[4.9.11] St Thomas Aquinas on Natural Law and Rule of Law

St Thomas Aquinas (1225 – 1274 AD), in his magnum opus Summa Theologiae analyzes the topic of natural law:

  • God governs its animate and inanimate creatures through the eternal law (including laws of nature), the natural moral laws ruling the humans “participate” in that eternal law.
  • The first principles of practical reason (see [4.9.9]) of the individual human persons aggregate into posited laws through the process of “determinatio”.
  • Natural law is “a remedy against the great evils of, on the one side anarchy (lawlessness), and on the other side tyranny.”
  • “One of tyranny’s characteristic forms is the co-optation of law to deploy it as a mask for fundamentally lawless decisions cloaked in the forms of law and legality […] Unjust laws are not laws,” This leads to the idea, that unjust laws should be disobeyed. 
  • The rule of law requires the laws to be promulgated by a rightful governement and have to be public, stable, general, clear, and practical.
  • In the real world, the law has to have a coercive force.

Aquinas’s model of natural law is represented in the following OntoUML diagram:

Aquinas on natural law and rule of law
CLASSDESCRIPTIONRELATIONS
GodGodcreates EternalLaw; creates Creature
EternalLaw“prominence is there given to the ‘eternal law‘ by which God governs even inanimate creatures (as by the laws of physics, etc.), and to the ‘participation’ of natural moral law in that eternal law.”governs Creature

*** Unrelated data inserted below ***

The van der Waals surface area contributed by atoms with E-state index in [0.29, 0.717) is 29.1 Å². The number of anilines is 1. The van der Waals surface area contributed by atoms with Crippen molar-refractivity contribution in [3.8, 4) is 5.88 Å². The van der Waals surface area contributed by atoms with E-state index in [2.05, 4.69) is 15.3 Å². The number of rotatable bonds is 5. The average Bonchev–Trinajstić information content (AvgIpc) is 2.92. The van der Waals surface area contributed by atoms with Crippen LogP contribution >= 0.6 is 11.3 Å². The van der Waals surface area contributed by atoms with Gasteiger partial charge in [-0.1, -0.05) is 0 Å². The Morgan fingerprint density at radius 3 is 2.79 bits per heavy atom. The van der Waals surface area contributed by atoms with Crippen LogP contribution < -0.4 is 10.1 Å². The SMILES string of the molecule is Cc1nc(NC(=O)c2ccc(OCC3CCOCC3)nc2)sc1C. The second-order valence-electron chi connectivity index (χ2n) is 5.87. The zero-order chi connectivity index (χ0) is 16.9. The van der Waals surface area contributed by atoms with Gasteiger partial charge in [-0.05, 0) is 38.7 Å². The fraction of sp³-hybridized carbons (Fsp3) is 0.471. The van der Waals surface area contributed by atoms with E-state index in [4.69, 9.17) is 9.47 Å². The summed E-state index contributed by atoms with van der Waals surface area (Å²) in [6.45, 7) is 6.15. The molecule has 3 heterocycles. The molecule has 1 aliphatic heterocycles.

Law“Natural law theory accepts that law can be considered and spoken of both as a sheer social fact of power and practice, and as a set of reasons for action that can be and often are sound as reasons and therefore normative for reasonable people addressed by them. This dual character of positive law is presupposed by the well-known slogan ‘Unjust laws are not laws.'”subkind of EternalLaw
Coertion“In a world (paradise) of saints (completely virtuous persons), there would be need for law but not for coercion; so coercion is not part of Aquinas’s definition of law and law’s directive force can be contrasted with its coercive force (and see 6.1(ii) above). But in our actual world the need for (the threat of) coercion is such that Aquinas will say without qualification that law ought to have coercive force [vis coactiva] as well as directive [vis directiva]; he even says that it is a characteristic of law [de ratione legis] (ST I-II q. 96 a. 5), despite not including it in his official definition of law’s nature [its ratio] (q. 90. a. 3).”characterizes Law
Public; Stability; Generality; Clarity; Practicability“The central case of government is the rule of a free people, and law is centrally instantiated when its fully public character (promulgation: q. 90 a. 4), and its clarity (q. 95 a.3), generality (q. 96 a. 1), stability (q. 97 a. 2), and practicability (q. 95 a. 3), enable government (law-makers and law-maintainers alike) and subjects to be partners in public reason (Aquinas has the concept though not the phrase). The features of law thus itemized by Aquinas amount to the concept of the Rule of Law, which he clearly gives a priority over the ‘rule of men’ in his treatment of judges’ subordination to legislation and of the duty of judges to adhere to law even against the evidence of their own eyes (when that evidence is not legally admissible)”characterizes Law
FirstPrinciple“Ethical standards, for which practical reason’s first principles provide the foundations or sources, concern actions as choosable and self-determining. […]